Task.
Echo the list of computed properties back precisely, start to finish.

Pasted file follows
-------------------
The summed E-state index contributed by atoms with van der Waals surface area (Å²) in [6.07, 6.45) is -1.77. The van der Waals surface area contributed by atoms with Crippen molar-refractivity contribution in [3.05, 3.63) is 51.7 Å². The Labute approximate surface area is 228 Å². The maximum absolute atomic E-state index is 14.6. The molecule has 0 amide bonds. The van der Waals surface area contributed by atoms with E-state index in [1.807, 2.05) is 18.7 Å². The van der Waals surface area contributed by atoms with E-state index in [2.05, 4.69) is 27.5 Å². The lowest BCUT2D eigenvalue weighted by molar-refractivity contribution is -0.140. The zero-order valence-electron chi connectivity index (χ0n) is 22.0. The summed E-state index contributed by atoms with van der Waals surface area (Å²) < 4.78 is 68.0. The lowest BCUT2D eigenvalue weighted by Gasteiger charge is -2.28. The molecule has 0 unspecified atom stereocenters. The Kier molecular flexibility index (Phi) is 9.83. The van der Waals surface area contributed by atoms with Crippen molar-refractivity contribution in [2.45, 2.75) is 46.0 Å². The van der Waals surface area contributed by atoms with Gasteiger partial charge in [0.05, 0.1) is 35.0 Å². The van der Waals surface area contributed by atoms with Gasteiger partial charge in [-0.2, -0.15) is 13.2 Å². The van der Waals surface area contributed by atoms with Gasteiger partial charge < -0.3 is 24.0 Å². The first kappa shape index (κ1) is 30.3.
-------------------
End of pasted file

The summed E-state index contributed by atoms with van der Waals surface area (Å²) in [6.07, 6.45) is -1.77. The van der Waals surface area contributed by atoms with Crippen molar-refractivity contribution in [3.05, 3.63) is 51.7 Å². The Labute approximate surface area is 228 Å². The maximum absolute atomic E-state index is 14.6. The molecule has 0 amide bonds. The van der Waals surface area contributed by atoms with E-state index in [1.807, 2.05) is 18.7 Å². The van der Waals surface area contributed by atoms with E-state index in [2.05, 4.69) is 27.5 Å². The lowest BCUT2D eigenvalue weighted by molar-refractivity contribution is -0.140. The zero-order valence-electron chi connectivity index (χ0n) is 22.0. The summed E-state index contributed by atoms with van der Waals surface area (Å²) < 4.78 is 68.0. The lowest BCUT2D eigenvalue weighted by Gasteiger charge is -2.28. The molecule has 0 unspecified atom stereocenters. The Kier molecular flexibility index (Phi) is 9.83. The van der Waals surface area contributed by atoms with Crippen molar-refractivity contribution in [2.45, 2.75) is 46.0 Å². The van der Waals surface area contributed by atoms with Gasteiger partial charge in [0.05, 0.1) is 35.0 Å². The van der Waals surface area contributed by atoms with Gasteiger partial charge in [-0.2, -0.15) is 13.2 Å². The van der Waals surface area contributed by atoms with Gasteiger partial charge < -0.3 is 24.0 Å². The first kappa shape index (κ1) is 30.3.